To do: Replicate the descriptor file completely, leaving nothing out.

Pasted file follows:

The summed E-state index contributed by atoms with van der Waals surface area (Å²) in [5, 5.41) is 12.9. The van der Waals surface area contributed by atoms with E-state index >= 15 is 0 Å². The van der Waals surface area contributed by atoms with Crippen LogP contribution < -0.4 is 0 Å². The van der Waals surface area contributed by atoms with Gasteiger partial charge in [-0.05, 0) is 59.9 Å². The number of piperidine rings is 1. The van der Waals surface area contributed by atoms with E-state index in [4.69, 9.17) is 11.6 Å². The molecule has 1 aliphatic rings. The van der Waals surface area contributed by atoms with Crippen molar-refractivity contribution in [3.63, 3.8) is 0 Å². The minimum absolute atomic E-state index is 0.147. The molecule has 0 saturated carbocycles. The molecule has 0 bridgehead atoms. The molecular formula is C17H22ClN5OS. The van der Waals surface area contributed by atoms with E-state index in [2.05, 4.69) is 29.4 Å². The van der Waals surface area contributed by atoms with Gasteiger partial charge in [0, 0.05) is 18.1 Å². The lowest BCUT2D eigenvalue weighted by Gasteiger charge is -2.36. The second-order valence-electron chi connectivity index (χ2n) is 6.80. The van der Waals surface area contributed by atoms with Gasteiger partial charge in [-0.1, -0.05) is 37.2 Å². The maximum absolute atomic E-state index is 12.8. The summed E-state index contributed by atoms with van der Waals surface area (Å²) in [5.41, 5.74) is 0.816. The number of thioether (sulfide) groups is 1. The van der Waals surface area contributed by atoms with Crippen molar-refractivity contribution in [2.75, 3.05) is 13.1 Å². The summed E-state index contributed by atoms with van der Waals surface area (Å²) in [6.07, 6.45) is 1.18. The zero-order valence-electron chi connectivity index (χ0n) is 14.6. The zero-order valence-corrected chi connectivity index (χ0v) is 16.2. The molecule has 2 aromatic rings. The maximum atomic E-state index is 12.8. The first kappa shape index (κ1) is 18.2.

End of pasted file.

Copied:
The summed E-state index contributed by atoms with van der Waals surface area (Å²) in [5, 5.41) is 12.9. The van der Waals surface area contributed by atoms with E-state index >= 15 is 0 Å². The van der Waals surface area contributed by atoms with Crippen LogP contribution < -0.4 is 0 Å². The van der Waals surface area contributed by atoms with Gasteiger partial charge in [-0.05, 0) is 59.9 Å². The number of piperidine rings is 1. The van der Waals surface area contributed by atoms with E-state index in [4.69, 9.17) is 11.6 Å². The molecule has 1 aliphatic rings. The van der Waals surface area contributed by atoms with Crippen molar-refractivity contribution in [3.63, 3.8) is 0 Å². The minimum absolute atomic E-state index is 0.147. The molecule has 0 saturated carbocycles. The molecule has 0 bridgehead atoms. The molecular formula is C17H22ClN5OS. The van der Waals surface area contributed by atoms with E-state index in [2.05, 4.69) is 29.4 Å². The van der Waals surface area contributed by atoms with Gasteiger partial charge in [0, 0.05) is 18.1 Å². The lowest BCUT2D eigenvalue weighted by Gasteiger charge is -2.36. The second-order valence-electron chi connectivity index (χ2n) is 6.80. The van der Waals surface area contributed by atoms with Gasteiger partial charge in [-0.1, -0.05) is 37.2 Å². The maximum absolute atomic E-state index is 12.8. The summed E-state index contributed by atoms with van der Waals surface area (Å²) in [5.41, 5.74) is 0.816. The number of thioether (sulfide) groups is 1. The van der Waals surface area contributed by atoms with Crippen molar-refractivity contribution in [2.75, 3.05) is 13.1 Å². The summed E-state index contributed by atoms with van der Waals surface area (Å²) in [6.07, 6.45) is 1.18. The zero-order valence-electron chi connectivity index (χ0n) is 14.6. The zero-order valence-corrected chi connectivity index (χ0v) is 16.2. The molecule has 2 aromatic rings. The maximum atomic E-state index is 12.8. The first kappa shape index (κ1) is 18.2.